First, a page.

Busy as a bee?

The Plan: Plans are your best friend when you’ve got too much to do. Otherwise, it’s all too easy to ignore a study session. Trust me.

Take the time to make a schedule and do your best to make specific decisions ahead of time. That way, you won’t waste time deciding what to study later on.

The Pants: Leaving a bit of pants room is a good way to relax with your language when you find a free moment. You might be surprised how much of a stress reliever it can be. Just don’t rely on it too much if you hope to make a ton of progress while you’re so busy.

Just dabbling?

The Plan: If you’ve ever taken part in #LangJam, you might find just a little bit of planning can make it easier to start learning a new language. If it’s a language with an unfamiliar writing system, a plan is also a great way to keep yourself from feeling overwhelmed.

The Pants: If you’re currently dabbling in a new language, take a chance and pants it. Learn whatever you want whenever you feel like it.

Thinking about ice cream flavors? Learn some vocab. Want to sing a song? Learn the lyrics and go crazy. You’ll be able to experience many different aspects of a new language as long as you’re open to those out-of-the-box ideas.

And the winner is…

Your language goals.

Honestly, I don’t think it matters whether you end up as a planner or a pantser. What really matters is your achievements.

Whether you choose to schedule your days or roll a die, make sure your current goals are the most important piece. Making a solid plan is valuable for any learner, but a spontaneous study session can serve as a refreshing reminder of why learning a language is fun. Maybe the best option is a mix of both after all.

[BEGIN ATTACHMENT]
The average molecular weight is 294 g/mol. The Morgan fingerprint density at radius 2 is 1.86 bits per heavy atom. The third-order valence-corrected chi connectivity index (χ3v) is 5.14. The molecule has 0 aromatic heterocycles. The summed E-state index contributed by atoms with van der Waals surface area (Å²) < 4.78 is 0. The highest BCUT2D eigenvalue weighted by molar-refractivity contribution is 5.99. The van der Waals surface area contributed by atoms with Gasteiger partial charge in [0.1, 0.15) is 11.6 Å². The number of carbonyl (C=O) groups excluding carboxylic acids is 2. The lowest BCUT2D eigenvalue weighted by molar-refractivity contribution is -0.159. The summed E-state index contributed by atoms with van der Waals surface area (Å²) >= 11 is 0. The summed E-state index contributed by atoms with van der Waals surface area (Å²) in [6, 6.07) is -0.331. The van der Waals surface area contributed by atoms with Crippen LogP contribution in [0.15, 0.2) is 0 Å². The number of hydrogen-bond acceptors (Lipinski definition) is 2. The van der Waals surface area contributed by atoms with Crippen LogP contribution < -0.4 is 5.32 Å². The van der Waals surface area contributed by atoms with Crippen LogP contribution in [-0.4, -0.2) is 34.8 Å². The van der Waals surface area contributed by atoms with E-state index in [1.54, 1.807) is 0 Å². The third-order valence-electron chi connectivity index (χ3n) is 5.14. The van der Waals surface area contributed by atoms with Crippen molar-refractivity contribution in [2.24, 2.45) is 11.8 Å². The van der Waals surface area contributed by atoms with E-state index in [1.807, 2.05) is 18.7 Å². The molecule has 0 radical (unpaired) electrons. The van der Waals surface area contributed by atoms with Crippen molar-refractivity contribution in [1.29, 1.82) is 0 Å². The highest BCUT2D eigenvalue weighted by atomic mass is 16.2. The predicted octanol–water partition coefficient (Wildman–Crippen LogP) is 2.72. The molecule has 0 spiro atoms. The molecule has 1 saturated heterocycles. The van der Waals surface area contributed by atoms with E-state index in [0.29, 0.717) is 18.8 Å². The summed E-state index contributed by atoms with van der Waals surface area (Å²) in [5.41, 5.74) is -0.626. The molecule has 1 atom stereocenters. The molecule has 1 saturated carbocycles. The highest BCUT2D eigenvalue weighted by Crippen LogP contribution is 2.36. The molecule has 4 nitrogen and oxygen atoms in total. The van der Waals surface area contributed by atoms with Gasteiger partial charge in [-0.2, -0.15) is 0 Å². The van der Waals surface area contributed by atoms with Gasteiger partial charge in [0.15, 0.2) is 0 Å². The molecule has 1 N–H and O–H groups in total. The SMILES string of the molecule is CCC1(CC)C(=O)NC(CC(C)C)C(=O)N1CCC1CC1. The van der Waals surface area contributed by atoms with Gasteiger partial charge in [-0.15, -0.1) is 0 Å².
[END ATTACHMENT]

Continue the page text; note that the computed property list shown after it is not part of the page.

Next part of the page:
Set a goal and make a plan if you think it will help. Just remember that your language learning journey is your own. So, enjoy it.


Featured Photo by Estée Janssens on Unsplash

2 thoughts on “Learning a New Language: Is It Better to Have a Plan?

  1. Hi, Cassie. When I’m debating whether to start learning a new language, I look up what resources are available in that language and write them down as a list in no particular order. If there’s a shortage of resources (as in the case of Hawaiian), I just dabble in it for a while and put it away. But if there are a lot of resources, I pick fun, easy materials from the list and dabble in the language with those. Then, if I decide to be serious about the language, I put the beginner study materials in the order I want to study them in, and that becomes my plan. I don’t need any more of a plan than that until I’m almost at the intermediate level. Putting my list in an order helps me to start with easier materials and work up to more intense ones, so that I rarely feel overwhelmed.

    Liked by 1 person

    1. That’s a really neat idea. I’ll have to keep it in mind the next time I start a new language. Thanks for sharing!